THE BLOG
05/21/2008 07:43 pm ET | Updated May 25, 2011

Audio Book Review: Prisoner of Birth

AUTHOR: Jeffrey Archer (Kane & Abel, A Matter of Honor, Honor Amongst Thieves, The Prodigal Daughter)
GENRE: Contemporary Suspense
LENGTH: 16.5 hours
PUBLISHER: MacMillan Audio
NARRATOR: Roger Allam (Royal Shakespeare & Olivier Award winning actor)

LOG LINE
Unjustly imprisoned working-class guy transforms himself into a titled gentleman as he escapes from an English jail to seek revenge on those who framed him.

COMMENT
If this sounds like the plot to Alexandre Dumas' The Count of Monte Cristo, it is -- and it's meant to be. Jeffrey Archer acknowledges it but upgrades it to a gripping contemporary tale set in London and Scotland. Some of it is based on the author's own actual imprisonment. He adds his own clever plot twists and characters giving this tale a modern suspenseful treatment.

Revenge is a fundamental plot device used from Shakespeare to The Godfather to Kill Bill, Vol. 1 The 1844 Count of Monte Cristo is a prime template for all revenge stories and endures as one of the most popular adventures of all time.

Like the original hero, Archer's hero, Danny, is sent away to prison for a murder he didn't commit. With the help of a cell-mate and mentor, he transforms himself from working class bloke to upper-crust nobleman and escapes from jail as an imposter. His only goal -- to make his enemies suffer a fate worse than death for framing him.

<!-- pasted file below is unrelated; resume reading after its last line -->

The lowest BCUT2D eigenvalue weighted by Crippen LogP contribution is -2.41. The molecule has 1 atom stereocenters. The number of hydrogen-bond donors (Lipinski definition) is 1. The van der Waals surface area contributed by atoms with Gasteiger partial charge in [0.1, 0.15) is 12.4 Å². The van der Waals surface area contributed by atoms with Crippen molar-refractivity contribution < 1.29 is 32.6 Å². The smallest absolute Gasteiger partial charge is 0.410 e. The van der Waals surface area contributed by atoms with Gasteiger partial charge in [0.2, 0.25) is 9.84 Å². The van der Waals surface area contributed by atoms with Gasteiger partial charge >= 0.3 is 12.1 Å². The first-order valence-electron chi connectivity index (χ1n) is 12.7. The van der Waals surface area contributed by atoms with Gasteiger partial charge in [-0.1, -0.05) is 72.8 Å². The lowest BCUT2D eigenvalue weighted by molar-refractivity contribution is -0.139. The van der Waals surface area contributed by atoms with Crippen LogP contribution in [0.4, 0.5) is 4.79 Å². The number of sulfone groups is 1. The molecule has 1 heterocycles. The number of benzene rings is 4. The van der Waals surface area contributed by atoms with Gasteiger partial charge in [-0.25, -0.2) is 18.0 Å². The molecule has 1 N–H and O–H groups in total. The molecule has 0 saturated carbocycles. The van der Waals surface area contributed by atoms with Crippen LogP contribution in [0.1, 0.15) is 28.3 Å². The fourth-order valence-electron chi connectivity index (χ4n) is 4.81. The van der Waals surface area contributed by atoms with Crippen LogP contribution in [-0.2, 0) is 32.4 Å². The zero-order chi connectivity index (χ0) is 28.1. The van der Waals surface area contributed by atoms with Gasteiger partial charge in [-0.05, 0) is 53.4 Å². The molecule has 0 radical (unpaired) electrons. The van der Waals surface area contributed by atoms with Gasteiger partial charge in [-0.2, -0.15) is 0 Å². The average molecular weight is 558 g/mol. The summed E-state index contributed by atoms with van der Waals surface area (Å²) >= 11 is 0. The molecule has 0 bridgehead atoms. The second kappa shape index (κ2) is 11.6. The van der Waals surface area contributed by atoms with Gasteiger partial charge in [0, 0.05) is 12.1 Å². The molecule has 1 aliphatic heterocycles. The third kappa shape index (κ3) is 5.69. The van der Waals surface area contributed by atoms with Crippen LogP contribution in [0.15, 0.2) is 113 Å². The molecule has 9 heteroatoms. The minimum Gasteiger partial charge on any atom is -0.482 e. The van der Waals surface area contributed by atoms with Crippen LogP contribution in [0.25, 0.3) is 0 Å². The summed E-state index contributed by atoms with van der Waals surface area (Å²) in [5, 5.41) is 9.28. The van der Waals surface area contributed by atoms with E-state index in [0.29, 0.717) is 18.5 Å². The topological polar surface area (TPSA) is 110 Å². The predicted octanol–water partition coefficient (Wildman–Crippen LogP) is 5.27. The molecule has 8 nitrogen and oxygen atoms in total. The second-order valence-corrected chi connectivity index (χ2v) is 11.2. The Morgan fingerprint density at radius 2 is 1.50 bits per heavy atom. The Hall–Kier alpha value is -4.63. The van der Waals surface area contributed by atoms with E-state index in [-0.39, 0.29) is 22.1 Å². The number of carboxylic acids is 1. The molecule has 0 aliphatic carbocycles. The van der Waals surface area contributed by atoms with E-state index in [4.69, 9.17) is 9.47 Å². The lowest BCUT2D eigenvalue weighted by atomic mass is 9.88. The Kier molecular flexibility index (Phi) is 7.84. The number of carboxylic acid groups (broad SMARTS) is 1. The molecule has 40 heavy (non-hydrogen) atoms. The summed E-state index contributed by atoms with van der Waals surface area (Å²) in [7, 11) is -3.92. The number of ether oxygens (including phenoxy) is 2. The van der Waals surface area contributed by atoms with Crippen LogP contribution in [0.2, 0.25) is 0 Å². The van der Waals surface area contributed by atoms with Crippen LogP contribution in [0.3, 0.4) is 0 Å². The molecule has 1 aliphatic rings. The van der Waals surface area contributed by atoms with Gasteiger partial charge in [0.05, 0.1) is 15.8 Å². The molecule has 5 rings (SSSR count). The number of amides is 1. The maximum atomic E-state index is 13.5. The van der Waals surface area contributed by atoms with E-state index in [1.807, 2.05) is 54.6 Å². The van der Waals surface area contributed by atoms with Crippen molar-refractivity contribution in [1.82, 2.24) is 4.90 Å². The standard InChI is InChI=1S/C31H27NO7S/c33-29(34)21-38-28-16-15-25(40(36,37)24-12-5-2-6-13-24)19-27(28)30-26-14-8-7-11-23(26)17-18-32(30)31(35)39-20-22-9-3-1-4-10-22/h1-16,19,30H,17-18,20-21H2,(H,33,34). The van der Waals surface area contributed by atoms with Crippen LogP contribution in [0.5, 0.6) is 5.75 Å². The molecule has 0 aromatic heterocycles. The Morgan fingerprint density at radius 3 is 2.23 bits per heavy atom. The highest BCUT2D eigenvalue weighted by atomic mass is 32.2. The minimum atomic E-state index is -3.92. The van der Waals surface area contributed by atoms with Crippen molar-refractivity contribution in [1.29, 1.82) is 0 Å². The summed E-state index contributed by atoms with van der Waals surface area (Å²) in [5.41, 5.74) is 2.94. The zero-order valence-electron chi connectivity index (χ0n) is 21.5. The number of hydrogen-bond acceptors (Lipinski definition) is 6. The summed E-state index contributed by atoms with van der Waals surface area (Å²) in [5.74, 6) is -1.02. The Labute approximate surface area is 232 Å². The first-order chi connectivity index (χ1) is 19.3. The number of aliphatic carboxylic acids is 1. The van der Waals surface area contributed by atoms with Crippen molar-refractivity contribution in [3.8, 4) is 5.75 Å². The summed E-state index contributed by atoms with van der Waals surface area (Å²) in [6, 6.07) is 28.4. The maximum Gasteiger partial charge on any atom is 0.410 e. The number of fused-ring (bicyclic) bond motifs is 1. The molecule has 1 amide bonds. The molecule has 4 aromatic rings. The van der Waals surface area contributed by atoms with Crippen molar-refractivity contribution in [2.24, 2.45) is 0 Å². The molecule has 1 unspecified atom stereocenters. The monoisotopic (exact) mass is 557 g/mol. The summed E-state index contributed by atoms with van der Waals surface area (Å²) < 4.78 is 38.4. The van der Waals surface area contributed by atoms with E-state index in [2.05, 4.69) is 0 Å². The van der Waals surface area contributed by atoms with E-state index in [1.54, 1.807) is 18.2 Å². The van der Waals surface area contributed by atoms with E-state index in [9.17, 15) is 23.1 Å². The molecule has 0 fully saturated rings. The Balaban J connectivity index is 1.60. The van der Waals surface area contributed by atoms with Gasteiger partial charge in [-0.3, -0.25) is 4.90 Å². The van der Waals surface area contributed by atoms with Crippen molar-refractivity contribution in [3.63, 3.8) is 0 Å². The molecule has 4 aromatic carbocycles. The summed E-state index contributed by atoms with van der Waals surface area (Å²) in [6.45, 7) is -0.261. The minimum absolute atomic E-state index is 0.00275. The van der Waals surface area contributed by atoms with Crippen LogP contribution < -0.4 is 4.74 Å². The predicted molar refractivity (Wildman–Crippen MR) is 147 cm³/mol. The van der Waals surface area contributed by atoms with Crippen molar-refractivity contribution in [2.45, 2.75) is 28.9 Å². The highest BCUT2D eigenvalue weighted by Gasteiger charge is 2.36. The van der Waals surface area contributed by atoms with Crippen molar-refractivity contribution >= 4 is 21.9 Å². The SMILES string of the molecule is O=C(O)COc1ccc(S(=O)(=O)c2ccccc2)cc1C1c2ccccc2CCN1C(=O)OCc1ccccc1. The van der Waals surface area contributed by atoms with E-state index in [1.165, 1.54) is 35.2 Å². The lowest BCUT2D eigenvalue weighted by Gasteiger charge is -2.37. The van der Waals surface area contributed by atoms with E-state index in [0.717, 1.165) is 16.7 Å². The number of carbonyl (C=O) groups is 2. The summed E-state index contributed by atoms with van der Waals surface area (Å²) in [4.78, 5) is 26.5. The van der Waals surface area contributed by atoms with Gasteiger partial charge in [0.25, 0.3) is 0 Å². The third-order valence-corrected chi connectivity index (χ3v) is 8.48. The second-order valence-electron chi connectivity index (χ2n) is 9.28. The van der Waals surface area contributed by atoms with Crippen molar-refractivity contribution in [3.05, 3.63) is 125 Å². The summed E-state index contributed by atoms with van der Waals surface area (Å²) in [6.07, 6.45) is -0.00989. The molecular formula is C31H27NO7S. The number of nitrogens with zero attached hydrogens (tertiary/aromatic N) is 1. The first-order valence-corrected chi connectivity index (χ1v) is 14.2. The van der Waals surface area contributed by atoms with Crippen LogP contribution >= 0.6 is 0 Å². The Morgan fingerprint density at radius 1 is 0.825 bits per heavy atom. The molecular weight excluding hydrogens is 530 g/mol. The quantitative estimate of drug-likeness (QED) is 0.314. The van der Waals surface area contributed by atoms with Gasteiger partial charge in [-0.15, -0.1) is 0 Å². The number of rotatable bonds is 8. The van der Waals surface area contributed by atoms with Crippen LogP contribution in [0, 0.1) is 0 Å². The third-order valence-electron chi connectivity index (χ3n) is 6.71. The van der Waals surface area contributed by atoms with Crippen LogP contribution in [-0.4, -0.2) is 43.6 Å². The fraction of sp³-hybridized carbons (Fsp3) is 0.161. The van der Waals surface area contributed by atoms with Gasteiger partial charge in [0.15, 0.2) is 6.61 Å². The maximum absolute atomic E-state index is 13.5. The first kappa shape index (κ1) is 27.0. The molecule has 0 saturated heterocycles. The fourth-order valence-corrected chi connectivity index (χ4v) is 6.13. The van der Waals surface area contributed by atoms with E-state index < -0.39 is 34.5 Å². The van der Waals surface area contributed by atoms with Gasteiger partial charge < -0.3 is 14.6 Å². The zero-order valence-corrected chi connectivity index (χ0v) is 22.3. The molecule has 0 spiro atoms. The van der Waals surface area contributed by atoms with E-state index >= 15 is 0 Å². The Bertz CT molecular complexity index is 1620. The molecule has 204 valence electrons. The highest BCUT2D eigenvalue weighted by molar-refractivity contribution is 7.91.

Like the original, this avenger has to find the pot of gold to bring down his enemies. Archer comes up with an ingenious turn that allows Danny to pull off an identity switch. It's a take on Mark Twain's "The Prince and the Pauper." Yeah, it's a stretch as a plot maneuver but Archer pulls it off.

Narrator Roger Allam pumps this story up considerably by enhancing each character with engrossing vocal interpretations. He does a terrific job subtly morphing Danny's East-End accent into an upper-crust West-End one.

Every character in the story draws you in but there's a old Scottish lawyer and a venerable British defense barrister that'll have you cheering. Both are superb combinations of what Archer has put on paper and narrator Allam has brought to them vocally. You can see them being played on screen by an older Alec Guinness and Peter O'Toole.

BOTTOM LINE
A sensational revenge story heightened by superb narration. You might find yourself sitting in a parked car finishing off a chapter.